Sexual intercourse began
In nineteen sixty-three
(Which was rather late for me) -
Between the end of the Chatterley ban
And the Beatles' first LP.
-- except without the irony. A belief that people in the old days must have been repressed is taken for granted. Was this a good thing or not? Phyllis Schlafly and reasonable people may disagree; but the idea itself is common coin of public discourse.
But suppose a television network made a different sort of program -- one incorporating parts of what one might learn from reading the scholarship on the history of sex. What sense of the past might then emerge?
We might as well start with the Puritans. Everybody knows how up-tight they were -- hostile to sex, scared of it, prone to thinking of it as one of the Devil’s wiles. The very word “Puritan” now suggests an inability to regard pleasure as a good thing.
A case in point being Michael Wigglesworth -- early Harvard graduate, Puritan cleric, and author of the first American best-seller, The Day of Doom (1642), an exciting poem about the apocalypse. Reverend Wigglesworth found the laughter of children to be unbearable. He said it made him think of the agonies of the damned in hell.You can just imagine how he would respond to the sound of moaning. Somehow it is not altogether surprising to learn that the Rev’s journal contains encrypted entries mentioning the “filthy lust” he felt while tutoring male students.
In short, a typical Puritan -- right? Well, not according to Edmund Morgan, the prominent early-Americanist, whose many contributions to scholarship over the years included cracking the Wigglesworth code. (He is now professor emeritus of history at Yale.)
Far from being typical, Wigglesworth, it seems, was pretty high-strung even by the standards of the day. In a classic paper called “The Puritans and Sex,” published in 1942, Morgan assessed the evidence about how ordinary believers regarded the libido in early New England. He found that, clichés notwithstanding, the Puritans tended to be rather matter-of-fact about it.
Sermons and casual references in letters and diaries reveal that the Puritans took sexual pleasure for granted and even celebrated it -- so long, at least, as it was enjoyed within holy wedlock. Of course, the early colonies attracted many people of both sexes who were either too young to marry or in such tight economic circumstances that it was not practical. This naturally meant a fair bit of random carrying on, even in those un-Craigslist-ed days. All such activity was displeasing unto the Lord, not to mention His earthly enforcers; but the court records show none of the squeamishness about that one might expect, given the Puritans’ reputation. Transgressions were punished, but the hungers of the flesh were taken for granted.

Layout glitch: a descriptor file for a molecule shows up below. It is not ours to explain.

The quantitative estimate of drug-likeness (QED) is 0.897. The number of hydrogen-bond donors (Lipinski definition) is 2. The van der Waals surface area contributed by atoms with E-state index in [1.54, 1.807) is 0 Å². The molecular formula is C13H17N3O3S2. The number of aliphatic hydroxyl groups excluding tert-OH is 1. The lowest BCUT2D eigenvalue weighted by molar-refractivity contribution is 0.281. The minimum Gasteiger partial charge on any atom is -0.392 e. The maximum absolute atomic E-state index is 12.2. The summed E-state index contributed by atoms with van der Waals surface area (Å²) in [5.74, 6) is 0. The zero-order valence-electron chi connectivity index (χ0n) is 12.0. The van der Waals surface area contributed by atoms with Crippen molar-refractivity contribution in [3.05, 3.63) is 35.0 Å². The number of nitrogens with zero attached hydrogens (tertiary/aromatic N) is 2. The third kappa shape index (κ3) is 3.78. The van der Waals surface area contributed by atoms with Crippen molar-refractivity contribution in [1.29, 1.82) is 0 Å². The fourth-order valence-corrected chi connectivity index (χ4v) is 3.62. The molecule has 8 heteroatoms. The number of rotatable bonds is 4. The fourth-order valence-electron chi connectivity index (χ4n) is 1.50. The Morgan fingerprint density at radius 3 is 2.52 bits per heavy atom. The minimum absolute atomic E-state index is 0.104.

And Puritan enthusiasm for pleasures of the marriage bed was not quite so phallocentric as you might suppose. As a more recent study notes, New Englanders believed that both partners had to reach orgasm in order for conception to occur. Many Puritan women must have had their doubts on that score. Still, the currency of that particular bit of misinformation would tend to undermine the assumption that everybody was a walking bundle of dammed-up desire -- finding satisfaction only vicariously, through witch trials and the like.
Our imagined revisionist documentary would be full of such surprises. Recent scholarship suggests that American mores were pretty wild long before Alfred Kinsey quantified things in his famous reports.
Richard Godbeer’s Sexual Revolution in Early America (Johns Hopkins University Press, 2002) shows that abstinence education was not exactly the norm in the colonial period. Illegitimate births were commonplace; so was the arrival of children six or seven months after the wedding day. For that matter, cohabitation without benefit of clergy was the norm in some places. And while there were statutes on the books against sodomy -- understood as nonprocreative sexual activity in general -- it’s clear that many early Americans preferred to mind their own business.
Enforcing prohibitions on “unnatural acts” between members of the same sex was a remarkably low priority. “For the entire colonial period,” noted historians in a brief filed a few years ago when Lawrence v. Texas went to the U.S. Supreme Court, “we have reports of only two cases involving two women engaged in acts with one another.... The trial of Nicholas Sension, a married man living in Westhersfield, Connecticut, in 1677, revealed that he had been widely known for soliciting sexual contacts with the town’s men and youth for almost forty years but remained widely liked. Likewise, a Baptist minister in New London, Connecticut, was temporarily suspended from the pulpit in 1757 because of his repeatedly soliciting sex with men, but the congregation voted to restore him to the ministry after he publicly repented.”
History really comes alive, given details like that -- and we’ve barely reached the Continental Congress. The point is not that the country was engaged in one big orgy from Plymouth Rock onwards. But common attitudes and public policies were a lot more ambivalent and contradictory in the past than we’re usually prone to imagine.
There was certainly repression. In four or five cases from the colonial era, sodomy was punished by death. But in a society where things tend to be fluid -- where relocation is an option, and where money talks -- there will always be a significant share of the populace that lives and acts by its own lights, and places where the old rules don't much matter. And so every attempt to enforce inhibition is apt to seem like little, too late (especially to those making the effort).